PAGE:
16 March 
Tirza Routtenberg, BGU 
Performance Bounds for Estimation After Model Selection 
Zoom recording 

6 April 
Nir Keret, TAU 
Optimal Cox Regression Subsampling Procedure with Rare Events 
Zoom recording 

13 April 
Malgorzata Bogdan, Wroclaw U. of Science and Technology 
Ghost Quantitative Trait Loci and hotspots: What might happen if the signal is not sparse? 
Zoom recording 

18 May 
Gil Kur, MIT 
On the Minimal Error of Empirical Risk Minimization 
Zoom recording 

25 May 
Vladimir Vovk, Royal Holloway, University of London 

Abstract 
Zoom recording 
1 June 
Assaf Rabinowicz, TAU 

Abstract 
Zoom recording 
8 June 
David Steinberg, TAU 

Abstract 
Zoom recording 





20 October 
Felix Abramovich, TAU 
Highdimensional classification by sparse logistic regression 

27 October 
Taeho Kim, Haifa University 
Improved Multiple Confidence Intervals via Thresholding Informed by Prior Information 

12 November 
Somabha Mukherjee, UPenn 
Statistical Inference on Dependent Combinatorial Data: The Ising Model 

17 November 
Amit Moscovic, Princeton 
Nonparametric estimation of highdimensional shape spaces with applications to structural biology 

1 December 
Ruth Heller, TAU 
Optimal control of false discovery criteria in the twogroup model 

8 December (6:30pm) 
Alon Kipnis 
Twosample problem for large, sparse, highdimensional distributions under rare/weak perturbations 

15 December 
Yves Rozenholc, Paris Descartes 
Differential Analysis in Transcriptomic : the Strength of Randomly Picking socalled Reference Genes 

29 December 
Dan Vilenchik, Ben Gurion U. 
Computationalstatistical tradeoffs in the problem of finding sparse Principal Components in highdimensional data 


5 January 
Rui Castro 




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Seminars are held on Tuesdays, 10.30 am, Schreiber Building, 309 (see the TAU map ). The seminar organizer is Daniel Yekutieli.
To join the seminar mailing list or any other inquiries  please call (03)6409612 or email 12345yekutiel@post.tau.ac.il54321 (remove numbers unless you are a spammer…)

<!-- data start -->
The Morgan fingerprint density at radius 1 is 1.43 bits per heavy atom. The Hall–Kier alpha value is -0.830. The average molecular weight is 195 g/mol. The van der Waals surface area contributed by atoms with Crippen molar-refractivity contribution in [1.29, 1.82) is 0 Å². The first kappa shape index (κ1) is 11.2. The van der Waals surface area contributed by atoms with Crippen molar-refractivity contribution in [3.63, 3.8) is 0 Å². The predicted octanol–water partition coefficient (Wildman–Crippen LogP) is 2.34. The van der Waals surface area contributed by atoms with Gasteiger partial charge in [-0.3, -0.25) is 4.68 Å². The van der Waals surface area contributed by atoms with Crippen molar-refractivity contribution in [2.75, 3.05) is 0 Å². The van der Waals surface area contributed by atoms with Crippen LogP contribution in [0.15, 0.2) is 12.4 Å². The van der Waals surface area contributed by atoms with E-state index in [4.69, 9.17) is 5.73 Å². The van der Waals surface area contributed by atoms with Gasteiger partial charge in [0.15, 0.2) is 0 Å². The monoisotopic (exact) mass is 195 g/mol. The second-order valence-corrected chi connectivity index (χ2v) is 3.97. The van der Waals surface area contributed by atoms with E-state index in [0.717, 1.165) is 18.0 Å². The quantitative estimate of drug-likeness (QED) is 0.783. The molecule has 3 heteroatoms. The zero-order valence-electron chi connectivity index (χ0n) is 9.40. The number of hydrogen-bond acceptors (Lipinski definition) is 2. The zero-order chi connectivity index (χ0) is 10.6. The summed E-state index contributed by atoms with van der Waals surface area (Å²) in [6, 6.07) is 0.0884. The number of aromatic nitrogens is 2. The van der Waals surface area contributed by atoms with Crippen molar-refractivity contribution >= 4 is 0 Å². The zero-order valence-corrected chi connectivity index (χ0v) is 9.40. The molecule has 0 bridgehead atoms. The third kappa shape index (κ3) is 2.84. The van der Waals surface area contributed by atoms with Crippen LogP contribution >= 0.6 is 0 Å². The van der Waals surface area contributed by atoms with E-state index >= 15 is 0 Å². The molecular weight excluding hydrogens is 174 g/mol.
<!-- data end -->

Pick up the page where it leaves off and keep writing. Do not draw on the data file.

Seminars from previous years
ABSTRACTS
Highdimensional classification by sparse logistic regression
In this talk we consider highdimensional classification. We discuss first highdimensional binary classification by sparse logistic regression, propose a model/feature selection procedure based on penalized maximum likelihood with a complexity penalty on the model size and derive the nonasymptotic bounds for the resulting misclassification excess risk. Implementation of any complexity penaltybased criterion, however, requires a combinatorial search over all possible models. To find a model selection procedure computationally feasible for highdimensional data, we consider logistic Lasso and Slope classifiers and show that they also achieve the optimal order. We extend further the proposed approach to multiclass
classification by sparse multinomial logistic regression and discuss various possible types of sparsity in the multiclass setup.
This is a joint work with Vadim Grinshtein and Tomer Levy.
· Taeho Kim, Haifa University
Improved Multiple Confidence Intervals via Thresholding Informed by Prior Information
Consider a statistical decision problem where multiple sets of parameters are of interest. To simultaneously infer about these parameters, a multiple interval estimator (MIE) can be constructed. In this study, an MIE with better performance than existing MIEs, in particular, relative to a zbased MIE, is developed using a thresholding approach. The determination of the thresholds in this MIE is informed by assigning prior distributions to each of the sets of parameters. The performance of the MIE is evaluated using two measures: (i) a global coverage rate and (ii) a global expected content, which are both averages with respect to the prior distribution. The proposed MIE procedure, which is developed with respect to these two performance measures, is called a Bayes MIE with thresholding (BMIE_Thres).
A multivariate normal model with the conjugate prior is utilized to develop the BMIE_Thres for the mean vector. The behavior of BMIE_Thres is then analytically investigated in terms of the performance measures. It is shown that the performance of the BMIE_Thres approaches those of the zbased MIE as the thresholds become large.
In this presentation, inseason baseball batting average data and leukemia gene expression data are used to demonstrate the procedure for the known and unknown standard deviations settings, respectively. In addition, simulation studies are also presented to compare the BMIE_Thres with the classical and Bayes MIEs.